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Catch of the Day breach may harm brand

Byron Connolly | July 23, 2014
Three-year gap between a data breach and informing customers suggests the daily deals website didn't have a response plan.

Catch of the Day's failure to inform users of a data breach that occurred three years ago suggests the online retailer didn't have a response plan, and may do the brand some harm.

This is the view of Matthew McMillan, a partner at law firm Henry Davis York, who said it's vital that organisations dealing heavily with personal information are sophisticated enough to have a plan in place. This triggers the need to immediately notified affected users.

Catch of the Day, a large Australian daily deals website, last week informed users of a data breach in May 2011, which saw encrypted passwords and user information stolen from the company's database. A small number of customers also had credit card data stolen.

"When you look at the fact that individuals are only being notified three years down the track suggests that they weren't sophisticated enough to have a data breach response plan in place," said McMillan.

"If there's the ability to give an individual or to restore an individual's control over that personal information -- which there would be if you notify them sooner rather than later -- at least they can be cancelling credit cards and changing account details.

"They are the types of triggers where notification can really be essential in helping individuals to regain control of their personal data."

McMillan said the new Australian Privacy Principles, which came in effect in March, are founded on companies being open and transparent with individuals around the management of their information.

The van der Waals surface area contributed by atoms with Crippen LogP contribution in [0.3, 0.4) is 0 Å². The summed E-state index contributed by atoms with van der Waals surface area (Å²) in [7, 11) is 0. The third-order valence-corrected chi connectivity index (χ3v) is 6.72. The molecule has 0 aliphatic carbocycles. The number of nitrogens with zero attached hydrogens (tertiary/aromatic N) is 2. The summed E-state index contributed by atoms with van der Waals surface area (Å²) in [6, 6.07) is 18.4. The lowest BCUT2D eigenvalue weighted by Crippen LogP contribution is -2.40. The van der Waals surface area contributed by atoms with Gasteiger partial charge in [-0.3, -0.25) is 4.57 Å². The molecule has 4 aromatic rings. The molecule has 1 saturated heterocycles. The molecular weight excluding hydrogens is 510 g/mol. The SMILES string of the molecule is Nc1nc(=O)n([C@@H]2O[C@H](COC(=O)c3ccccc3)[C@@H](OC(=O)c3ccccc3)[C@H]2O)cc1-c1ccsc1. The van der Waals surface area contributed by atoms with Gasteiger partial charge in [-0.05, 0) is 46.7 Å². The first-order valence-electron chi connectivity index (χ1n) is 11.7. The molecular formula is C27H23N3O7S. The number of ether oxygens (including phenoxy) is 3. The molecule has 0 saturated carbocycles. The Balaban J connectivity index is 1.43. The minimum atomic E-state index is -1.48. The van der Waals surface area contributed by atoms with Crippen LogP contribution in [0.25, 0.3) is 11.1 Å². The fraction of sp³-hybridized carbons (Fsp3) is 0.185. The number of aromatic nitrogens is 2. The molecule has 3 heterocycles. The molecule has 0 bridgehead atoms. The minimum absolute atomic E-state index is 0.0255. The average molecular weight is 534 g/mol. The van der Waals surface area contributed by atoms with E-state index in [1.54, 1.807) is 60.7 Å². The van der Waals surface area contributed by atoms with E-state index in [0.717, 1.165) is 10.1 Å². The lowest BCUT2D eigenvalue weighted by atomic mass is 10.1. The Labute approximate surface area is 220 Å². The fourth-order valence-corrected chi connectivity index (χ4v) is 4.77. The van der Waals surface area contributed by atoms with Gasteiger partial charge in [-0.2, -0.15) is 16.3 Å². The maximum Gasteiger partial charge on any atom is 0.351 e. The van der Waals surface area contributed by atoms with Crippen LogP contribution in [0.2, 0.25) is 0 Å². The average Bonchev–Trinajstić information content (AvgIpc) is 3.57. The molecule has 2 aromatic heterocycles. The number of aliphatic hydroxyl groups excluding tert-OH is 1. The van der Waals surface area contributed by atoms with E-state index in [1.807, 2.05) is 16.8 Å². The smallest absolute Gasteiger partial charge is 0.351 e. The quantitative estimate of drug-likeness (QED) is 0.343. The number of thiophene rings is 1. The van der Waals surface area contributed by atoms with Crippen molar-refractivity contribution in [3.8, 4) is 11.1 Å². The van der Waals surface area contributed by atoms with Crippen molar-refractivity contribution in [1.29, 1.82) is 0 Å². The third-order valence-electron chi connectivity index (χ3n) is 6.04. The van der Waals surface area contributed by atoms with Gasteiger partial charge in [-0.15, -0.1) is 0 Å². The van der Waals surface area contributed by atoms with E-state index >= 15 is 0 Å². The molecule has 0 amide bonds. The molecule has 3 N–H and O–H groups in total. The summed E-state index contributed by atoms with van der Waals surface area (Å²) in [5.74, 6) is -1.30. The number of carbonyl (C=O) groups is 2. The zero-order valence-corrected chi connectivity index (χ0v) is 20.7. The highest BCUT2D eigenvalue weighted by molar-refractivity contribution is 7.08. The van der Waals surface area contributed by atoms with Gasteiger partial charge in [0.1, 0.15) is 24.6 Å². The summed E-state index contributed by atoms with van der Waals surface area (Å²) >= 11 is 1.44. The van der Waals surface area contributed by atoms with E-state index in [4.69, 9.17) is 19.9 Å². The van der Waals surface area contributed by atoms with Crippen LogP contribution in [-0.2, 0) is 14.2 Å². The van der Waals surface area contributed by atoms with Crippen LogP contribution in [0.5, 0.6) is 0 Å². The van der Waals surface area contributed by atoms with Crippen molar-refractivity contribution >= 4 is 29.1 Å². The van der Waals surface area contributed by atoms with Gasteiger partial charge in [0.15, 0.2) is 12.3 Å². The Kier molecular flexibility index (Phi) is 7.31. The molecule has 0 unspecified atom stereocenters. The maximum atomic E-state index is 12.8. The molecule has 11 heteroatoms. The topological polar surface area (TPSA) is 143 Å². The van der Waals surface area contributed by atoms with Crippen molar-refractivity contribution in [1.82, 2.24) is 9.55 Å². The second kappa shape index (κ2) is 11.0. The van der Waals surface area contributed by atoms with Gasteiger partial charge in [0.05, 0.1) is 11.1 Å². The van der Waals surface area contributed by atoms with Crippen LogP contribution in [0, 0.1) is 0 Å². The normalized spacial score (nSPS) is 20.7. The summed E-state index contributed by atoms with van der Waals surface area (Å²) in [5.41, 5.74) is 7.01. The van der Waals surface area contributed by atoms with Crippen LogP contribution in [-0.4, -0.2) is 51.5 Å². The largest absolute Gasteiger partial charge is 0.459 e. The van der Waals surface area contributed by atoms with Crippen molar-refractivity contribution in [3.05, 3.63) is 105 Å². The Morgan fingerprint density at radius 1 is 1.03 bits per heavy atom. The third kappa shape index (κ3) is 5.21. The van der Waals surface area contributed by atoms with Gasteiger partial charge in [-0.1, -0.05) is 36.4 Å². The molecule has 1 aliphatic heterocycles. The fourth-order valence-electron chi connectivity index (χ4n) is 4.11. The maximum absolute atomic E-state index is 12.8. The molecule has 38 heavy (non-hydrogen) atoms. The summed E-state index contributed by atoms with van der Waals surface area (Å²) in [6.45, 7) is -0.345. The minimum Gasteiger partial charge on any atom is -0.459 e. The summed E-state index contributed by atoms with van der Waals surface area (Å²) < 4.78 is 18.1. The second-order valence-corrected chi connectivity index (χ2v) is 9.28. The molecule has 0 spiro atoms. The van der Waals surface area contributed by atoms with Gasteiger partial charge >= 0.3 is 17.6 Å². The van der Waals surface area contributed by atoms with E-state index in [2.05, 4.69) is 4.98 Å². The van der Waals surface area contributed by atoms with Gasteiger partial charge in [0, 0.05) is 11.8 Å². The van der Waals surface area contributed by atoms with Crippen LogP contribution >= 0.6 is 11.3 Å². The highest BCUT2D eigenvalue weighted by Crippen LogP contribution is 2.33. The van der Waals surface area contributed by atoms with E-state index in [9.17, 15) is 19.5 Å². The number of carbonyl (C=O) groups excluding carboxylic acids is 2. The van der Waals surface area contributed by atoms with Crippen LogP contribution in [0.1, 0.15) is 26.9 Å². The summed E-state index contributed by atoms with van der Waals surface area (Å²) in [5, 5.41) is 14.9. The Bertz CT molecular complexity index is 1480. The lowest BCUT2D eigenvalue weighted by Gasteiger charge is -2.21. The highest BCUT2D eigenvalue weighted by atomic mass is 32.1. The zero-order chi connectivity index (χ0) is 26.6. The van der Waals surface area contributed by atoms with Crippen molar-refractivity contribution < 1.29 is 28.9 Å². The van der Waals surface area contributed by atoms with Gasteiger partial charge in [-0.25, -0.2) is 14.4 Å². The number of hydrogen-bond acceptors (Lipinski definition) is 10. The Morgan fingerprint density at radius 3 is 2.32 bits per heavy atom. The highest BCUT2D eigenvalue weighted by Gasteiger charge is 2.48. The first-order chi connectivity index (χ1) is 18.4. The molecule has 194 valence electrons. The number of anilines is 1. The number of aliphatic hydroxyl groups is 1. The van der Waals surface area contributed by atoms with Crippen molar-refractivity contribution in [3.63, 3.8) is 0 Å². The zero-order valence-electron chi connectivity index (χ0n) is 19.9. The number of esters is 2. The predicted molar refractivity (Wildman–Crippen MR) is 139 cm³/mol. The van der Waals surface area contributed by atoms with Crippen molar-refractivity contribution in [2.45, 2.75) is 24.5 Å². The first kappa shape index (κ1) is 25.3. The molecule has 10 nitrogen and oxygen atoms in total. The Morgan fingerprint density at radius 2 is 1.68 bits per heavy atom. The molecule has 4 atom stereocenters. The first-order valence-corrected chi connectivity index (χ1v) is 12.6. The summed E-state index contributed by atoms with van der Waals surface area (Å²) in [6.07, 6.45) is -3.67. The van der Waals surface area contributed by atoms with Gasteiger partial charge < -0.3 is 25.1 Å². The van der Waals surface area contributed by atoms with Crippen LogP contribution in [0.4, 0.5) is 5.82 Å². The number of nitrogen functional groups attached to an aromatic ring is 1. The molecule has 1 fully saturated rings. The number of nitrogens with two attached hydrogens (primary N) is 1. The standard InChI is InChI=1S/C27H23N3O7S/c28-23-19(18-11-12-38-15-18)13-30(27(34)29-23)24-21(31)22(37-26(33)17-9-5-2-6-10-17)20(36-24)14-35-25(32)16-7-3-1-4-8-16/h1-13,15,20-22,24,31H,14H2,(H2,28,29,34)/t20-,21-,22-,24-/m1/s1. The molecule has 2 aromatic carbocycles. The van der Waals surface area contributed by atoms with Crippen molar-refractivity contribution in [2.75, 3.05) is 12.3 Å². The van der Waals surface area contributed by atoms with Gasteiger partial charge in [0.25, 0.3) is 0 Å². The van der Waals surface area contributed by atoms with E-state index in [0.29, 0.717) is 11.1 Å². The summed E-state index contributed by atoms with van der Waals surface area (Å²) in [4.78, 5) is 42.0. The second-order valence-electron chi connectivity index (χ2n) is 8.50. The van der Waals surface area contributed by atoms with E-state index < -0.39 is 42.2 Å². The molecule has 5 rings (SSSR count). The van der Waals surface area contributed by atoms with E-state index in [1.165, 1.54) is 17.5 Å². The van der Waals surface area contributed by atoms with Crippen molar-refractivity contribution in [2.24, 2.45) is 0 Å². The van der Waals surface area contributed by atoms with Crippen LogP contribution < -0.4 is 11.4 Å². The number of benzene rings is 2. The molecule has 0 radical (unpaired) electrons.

Failing to do that has significant ramifications for any brand, he said.

Last year, Henry Davis York and the Office of the Australian Information Commissioner sponsored a survey on community attitudes to privacy.

"I think the results are quite telling. When you look at Internet and social media sites, there is not the same level of trust that you would see if you were dealing with, for example, financial services institutions or government," he said.

"The trust associated with a lot of brands, particularly in the social media context, I think there's a question mark there for a lot of the community."

McMillan said often it's only when there's a significant data breach that some companies wake up to the potential ramifications.

"Particularly in light of the fact that we don't at the moment have mandatory data breach notification legislation," he said.

A bill introduced by the previous Labor government to force companies to disclose data breaches has stalled in the Senate.

However, privacy principle 11 under the new Australian Privacy Principles does require organisations to take reasonable steps to protect information from misuse, interfere and loss.

 

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